We must not become like some of the fundamentalist prophecy enthusiasts of our era, obsessed with doomsday calculations and bible codes and what not. That, I think, is to miss the point.
In the Gospel of Luke, “the Pharisees [ask Jesus] when the kingdom of God [is] coming – [and] he answer[s] them, "The kingdom of God is not coming with signs to be observed; nor will they say, 'Lo, here it is!' or 'There!' for behold, the kingdom of God is in the midst of you" – or – it is “within you all” (Luke 17: 20-21).
God is to reign in our hearts. And we must make our hearts a suitable palace for our king. Origen observes that “The kingdom of heaven is not in a place but in disposition. For it is within us. John preaches the coming of that kingdom of heaven, which Christ the King will deliver up to God, even the Father” (Fragment 74).
This is the reality to which Christ calls our attention with this – his first sermon – one sentence in length, but infinite in meaning. The kingdom of heaven is reality – not mere perception. Our perception, in fact, often misses it. We often fail to see that “The LORD is king for ever and ever; [and that] the nations shall perish from his land.” (Psalm 10:16). We often think that it is our worldly kingdoms or republics that are of primary importance and that deserve our most devoted attention.
But no, the truth is that the Lord is king and his kingship is over all the earth (cf. Psalm 22:28). In 2007, there was an effort in Poland to declare Jesus the king of Poland. Well, Jesus is king, but it is not by our fiat. He does not rule by the consent of the governed. Rather, the governed have being by the word of God, who is Christ, our king. The king of kings and lord of lords.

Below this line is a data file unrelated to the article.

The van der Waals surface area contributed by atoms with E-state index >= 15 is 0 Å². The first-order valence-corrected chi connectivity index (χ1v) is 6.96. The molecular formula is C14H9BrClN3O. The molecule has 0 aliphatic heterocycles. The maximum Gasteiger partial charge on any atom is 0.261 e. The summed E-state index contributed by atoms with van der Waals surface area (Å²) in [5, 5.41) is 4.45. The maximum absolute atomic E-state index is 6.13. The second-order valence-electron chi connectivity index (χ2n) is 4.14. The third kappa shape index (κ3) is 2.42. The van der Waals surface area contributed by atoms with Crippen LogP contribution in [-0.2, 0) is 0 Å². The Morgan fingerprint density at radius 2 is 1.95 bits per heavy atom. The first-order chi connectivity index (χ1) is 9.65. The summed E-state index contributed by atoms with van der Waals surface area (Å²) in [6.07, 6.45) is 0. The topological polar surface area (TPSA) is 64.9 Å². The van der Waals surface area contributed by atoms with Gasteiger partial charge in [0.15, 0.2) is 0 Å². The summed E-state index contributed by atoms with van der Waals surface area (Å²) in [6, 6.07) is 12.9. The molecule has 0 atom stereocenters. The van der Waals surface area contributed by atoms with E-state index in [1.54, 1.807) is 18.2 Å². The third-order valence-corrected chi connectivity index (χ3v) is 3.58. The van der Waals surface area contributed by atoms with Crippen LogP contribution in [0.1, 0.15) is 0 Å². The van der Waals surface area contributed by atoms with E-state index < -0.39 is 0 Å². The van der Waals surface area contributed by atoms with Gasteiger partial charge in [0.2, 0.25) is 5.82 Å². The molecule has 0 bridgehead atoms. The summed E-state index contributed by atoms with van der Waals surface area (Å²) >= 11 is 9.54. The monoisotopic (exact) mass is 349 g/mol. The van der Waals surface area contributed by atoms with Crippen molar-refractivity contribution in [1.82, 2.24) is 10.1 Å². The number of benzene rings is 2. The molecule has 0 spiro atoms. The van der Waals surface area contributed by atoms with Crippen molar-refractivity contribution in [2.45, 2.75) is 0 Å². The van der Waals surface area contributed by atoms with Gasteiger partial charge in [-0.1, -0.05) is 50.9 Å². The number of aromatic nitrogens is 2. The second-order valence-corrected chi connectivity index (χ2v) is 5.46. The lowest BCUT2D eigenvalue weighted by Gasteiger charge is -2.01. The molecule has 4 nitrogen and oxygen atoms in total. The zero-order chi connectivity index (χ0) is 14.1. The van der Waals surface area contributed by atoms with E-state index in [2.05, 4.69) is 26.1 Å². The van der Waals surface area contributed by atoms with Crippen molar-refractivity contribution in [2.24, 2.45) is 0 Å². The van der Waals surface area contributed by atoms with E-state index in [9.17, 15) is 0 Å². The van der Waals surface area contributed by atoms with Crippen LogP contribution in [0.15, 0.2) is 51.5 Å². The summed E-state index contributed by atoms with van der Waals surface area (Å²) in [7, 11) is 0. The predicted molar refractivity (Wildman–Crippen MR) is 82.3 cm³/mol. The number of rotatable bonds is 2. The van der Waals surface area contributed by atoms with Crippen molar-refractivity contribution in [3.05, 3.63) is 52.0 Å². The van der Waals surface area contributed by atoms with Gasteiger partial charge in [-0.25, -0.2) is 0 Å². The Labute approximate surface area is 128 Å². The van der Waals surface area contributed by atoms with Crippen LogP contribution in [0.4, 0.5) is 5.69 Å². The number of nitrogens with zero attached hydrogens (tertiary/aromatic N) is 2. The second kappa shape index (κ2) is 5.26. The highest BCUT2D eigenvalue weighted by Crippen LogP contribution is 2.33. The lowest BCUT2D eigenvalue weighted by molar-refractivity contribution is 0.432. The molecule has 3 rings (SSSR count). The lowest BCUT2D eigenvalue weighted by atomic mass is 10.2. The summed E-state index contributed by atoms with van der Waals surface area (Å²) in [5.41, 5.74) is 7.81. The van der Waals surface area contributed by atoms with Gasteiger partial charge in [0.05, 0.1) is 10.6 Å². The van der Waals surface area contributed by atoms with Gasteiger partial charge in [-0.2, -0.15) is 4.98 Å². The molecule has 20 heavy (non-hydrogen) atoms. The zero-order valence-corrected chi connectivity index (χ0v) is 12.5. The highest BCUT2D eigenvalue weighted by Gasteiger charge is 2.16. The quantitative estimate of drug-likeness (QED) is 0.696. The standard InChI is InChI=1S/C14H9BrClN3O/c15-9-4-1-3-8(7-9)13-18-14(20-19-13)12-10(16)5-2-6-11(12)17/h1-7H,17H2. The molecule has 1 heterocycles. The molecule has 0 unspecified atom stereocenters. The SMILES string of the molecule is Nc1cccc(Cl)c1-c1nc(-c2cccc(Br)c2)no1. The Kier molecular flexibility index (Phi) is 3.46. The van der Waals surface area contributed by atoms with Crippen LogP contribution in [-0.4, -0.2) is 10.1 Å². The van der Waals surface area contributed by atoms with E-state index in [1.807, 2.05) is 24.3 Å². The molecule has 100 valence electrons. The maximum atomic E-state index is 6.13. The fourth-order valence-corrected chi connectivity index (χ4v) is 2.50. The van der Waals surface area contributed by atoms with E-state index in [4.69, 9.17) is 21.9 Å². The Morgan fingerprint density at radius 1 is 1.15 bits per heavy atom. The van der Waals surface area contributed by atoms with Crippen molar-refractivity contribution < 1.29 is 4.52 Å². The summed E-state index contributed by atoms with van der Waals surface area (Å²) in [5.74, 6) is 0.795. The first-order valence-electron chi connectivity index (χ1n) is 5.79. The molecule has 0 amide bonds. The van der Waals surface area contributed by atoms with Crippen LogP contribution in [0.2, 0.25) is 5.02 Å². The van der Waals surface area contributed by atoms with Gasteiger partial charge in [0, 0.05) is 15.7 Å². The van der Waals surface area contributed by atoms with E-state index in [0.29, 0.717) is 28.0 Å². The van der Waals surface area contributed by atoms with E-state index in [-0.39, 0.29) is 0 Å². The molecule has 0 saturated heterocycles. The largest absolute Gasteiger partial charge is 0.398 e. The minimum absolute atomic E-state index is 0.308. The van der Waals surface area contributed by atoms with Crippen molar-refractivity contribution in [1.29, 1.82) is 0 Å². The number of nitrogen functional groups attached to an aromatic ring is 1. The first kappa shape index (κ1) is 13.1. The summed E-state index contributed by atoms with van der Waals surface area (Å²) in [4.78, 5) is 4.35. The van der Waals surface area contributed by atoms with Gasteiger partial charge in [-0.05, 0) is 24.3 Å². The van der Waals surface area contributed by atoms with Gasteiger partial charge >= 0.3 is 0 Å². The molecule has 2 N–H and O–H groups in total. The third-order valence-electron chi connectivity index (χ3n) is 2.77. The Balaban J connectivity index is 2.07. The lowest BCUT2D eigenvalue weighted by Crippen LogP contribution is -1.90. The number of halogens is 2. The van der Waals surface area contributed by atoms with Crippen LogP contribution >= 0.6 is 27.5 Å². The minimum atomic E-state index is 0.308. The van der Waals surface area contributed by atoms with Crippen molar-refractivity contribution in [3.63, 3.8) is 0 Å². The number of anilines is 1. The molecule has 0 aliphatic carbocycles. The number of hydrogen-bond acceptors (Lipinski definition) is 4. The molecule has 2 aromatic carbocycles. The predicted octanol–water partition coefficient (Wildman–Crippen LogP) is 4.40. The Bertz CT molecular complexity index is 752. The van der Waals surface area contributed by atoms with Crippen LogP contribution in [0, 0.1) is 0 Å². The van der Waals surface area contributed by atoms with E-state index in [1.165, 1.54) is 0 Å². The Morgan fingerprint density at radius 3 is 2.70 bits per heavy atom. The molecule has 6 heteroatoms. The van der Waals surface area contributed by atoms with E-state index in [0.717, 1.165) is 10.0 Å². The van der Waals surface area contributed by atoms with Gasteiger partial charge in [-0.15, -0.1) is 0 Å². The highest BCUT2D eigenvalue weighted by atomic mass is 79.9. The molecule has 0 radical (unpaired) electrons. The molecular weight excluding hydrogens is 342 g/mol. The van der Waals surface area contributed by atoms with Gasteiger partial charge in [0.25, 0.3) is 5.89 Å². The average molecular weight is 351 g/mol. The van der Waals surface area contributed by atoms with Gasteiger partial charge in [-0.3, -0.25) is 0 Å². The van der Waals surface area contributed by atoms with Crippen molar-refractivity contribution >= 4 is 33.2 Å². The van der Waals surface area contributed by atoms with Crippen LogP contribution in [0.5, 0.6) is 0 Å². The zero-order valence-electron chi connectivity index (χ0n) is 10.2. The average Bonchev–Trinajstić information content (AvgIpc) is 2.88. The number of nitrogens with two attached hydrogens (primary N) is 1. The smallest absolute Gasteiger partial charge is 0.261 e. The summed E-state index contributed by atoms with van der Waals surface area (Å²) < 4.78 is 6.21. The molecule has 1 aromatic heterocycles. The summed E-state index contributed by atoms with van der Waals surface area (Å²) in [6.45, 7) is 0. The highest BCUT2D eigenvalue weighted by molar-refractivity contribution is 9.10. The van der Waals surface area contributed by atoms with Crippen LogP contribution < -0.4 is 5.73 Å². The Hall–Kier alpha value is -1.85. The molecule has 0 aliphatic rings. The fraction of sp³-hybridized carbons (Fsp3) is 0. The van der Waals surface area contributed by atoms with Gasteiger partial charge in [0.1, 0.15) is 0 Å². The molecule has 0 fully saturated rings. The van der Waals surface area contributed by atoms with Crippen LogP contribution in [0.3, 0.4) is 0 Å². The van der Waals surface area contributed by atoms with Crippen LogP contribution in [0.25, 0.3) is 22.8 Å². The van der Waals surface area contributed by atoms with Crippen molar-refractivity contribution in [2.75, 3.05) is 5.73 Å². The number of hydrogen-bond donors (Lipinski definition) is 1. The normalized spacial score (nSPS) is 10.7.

The kingdom of heaven is the world we are actually living in. It is the world that God so loved. It is the world we often cannot see because our vision is so clouded by sin. The kingdom of heaven is among us. It is imminent. The reign of God is in our hearts.
And this is a reality to which we must respond with repentance. If we do not repent, we cannot know the truth of God’s sovereign presence in our lives. He is present whether we know it or not. Repentance is how we come to know it. He is with us, and we must understand this and submit to him, for he is with us. Repentance – metanoia – is a turning toward the Lord and away from our consuming passions.
Away from gluttony and toward self-control.
Away from lust and toward desire for God.
Away from greed and the love of money and toward compassion for the poor.
Away from anger and toward goodwill and love for all.
Away from dejection and toward joy.
Away from sloth and despondency and toward patience, perseverance, and thanksgiving
Away from vainglory and toward doing good in secret and contrite prayer
Away from pride and toward judging no one and regarding no one as beneath us.
These are the eight passions outlined by St. John Cassian, (whose leap day feast we incidentally get to celebrate this year on Feb. 29th) and their opposite virtues, which St. John of Damascus describes (On Virtues and Vices). Studying these can help us make a beginning of repentance.
The kingdom of heaven is at hand. Therefore, let us repent.
The kingdom of heaven is at hand. Therefore, let us repent.